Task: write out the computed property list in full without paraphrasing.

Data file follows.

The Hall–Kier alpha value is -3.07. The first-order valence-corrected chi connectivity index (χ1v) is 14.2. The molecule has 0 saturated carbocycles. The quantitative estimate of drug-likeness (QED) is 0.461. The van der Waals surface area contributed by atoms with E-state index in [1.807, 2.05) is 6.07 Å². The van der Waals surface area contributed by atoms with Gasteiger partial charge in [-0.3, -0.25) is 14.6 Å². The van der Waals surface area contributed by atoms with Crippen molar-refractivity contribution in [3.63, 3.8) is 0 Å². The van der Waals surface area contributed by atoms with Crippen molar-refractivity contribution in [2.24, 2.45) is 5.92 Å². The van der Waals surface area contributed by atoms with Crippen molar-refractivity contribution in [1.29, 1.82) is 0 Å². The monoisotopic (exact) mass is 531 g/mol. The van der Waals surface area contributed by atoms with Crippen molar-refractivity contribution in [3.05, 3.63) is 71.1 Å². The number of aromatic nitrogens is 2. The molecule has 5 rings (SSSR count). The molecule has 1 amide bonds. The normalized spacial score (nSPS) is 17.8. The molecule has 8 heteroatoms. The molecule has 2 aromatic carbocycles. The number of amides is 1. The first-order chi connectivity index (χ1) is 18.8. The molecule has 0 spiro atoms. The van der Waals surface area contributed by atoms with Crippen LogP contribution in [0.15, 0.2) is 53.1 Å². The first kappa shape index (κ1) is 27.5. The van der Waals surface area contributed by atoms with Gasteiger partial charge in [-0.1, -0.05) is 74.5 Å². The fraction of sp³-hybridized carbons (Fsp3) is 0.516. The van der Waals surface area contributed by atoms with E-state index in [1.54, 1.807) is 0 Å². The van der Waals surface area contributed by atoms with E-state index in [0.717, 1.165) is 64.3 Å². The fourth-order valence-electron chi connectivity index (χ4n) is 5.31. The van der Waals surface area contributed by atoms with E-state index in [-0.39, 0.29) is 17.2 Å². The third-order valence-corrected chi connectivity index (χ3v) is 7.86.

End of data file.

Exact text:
The Hall–Kier alpha value is -3.07. The first-order valence-corrected chi connectivity index (χ1v) is 14.2. The molecule has 0 saturated carbocycles. The quantitative estimate of drug-likeness (QED) is 0.461. The van der Waals surface area contributed by atoms with E-state index in [1.807, 2.05) is 6.07 Å². The van der Waals surface area contributed by atoms with Gasteiger partial charge in [-0.3, -0.25) is 14.6 Å². The van der Waals surface area contributed by atoms with Crippen molar-refractivity contribution in [3.63, 3.8) is 0 Å². The van der Waals surface area contributed by atoms with Crippen molar-refractivity contribution in [2.24, 2.45) is 5.92 Å². The van der Waals surface area contributed by atoms with Crippen molar-refractivity contribution in [1.29, 1.82) is 0 Å². The monoisotopic (exact) mass is 531 g/mol. The van der Waals surface area contributed by atoms with Crippen molar-refractivity contribution in [3.05, 3.63) is 71.1 Å². The number of aromatic nitrogens is 2. The molecule has 5 rings (SSSR count). The molecule has 1 amide bonds. The normalized spacial score (nSPS) is 17.8. The molecule has 8 heteroatoms. The molecule has 2 aromatic carbocycles. The number of amides is 1. The first-order chi connectivity index (χ1) is 18.8. The molecule has 0 spiro atoms. The van der Waals surface area contributed by atoms with Crippen LogP contribution in [0.15, 0.2) is 53.1 Å². The first kappa shape index (κ1) is 27.5. The van der Waals surface area contributed by atoms with Gasteiger partial charge in [-0.1, -0.05) is 74.5 Å². The fraction of sp³-hybridized carbons (Fsp3) is 0.516. The van der Waals surface area contributed by atoms with E-state index in [1.54, 1.807) is 0 Å². The van der Waals surface area contributed by atoms with E-state index in [0.717, 1.165) is 64.3 Å². The fourth-order valence-electron chi connectivity index (χ4n) is 5.31. The van der Waals surface area contributed by atoms with E-state index in [-0.39, 0.29) is 17.2 Å². The third-order valence-corrected chi connectivity index (χ3v) is 7.86.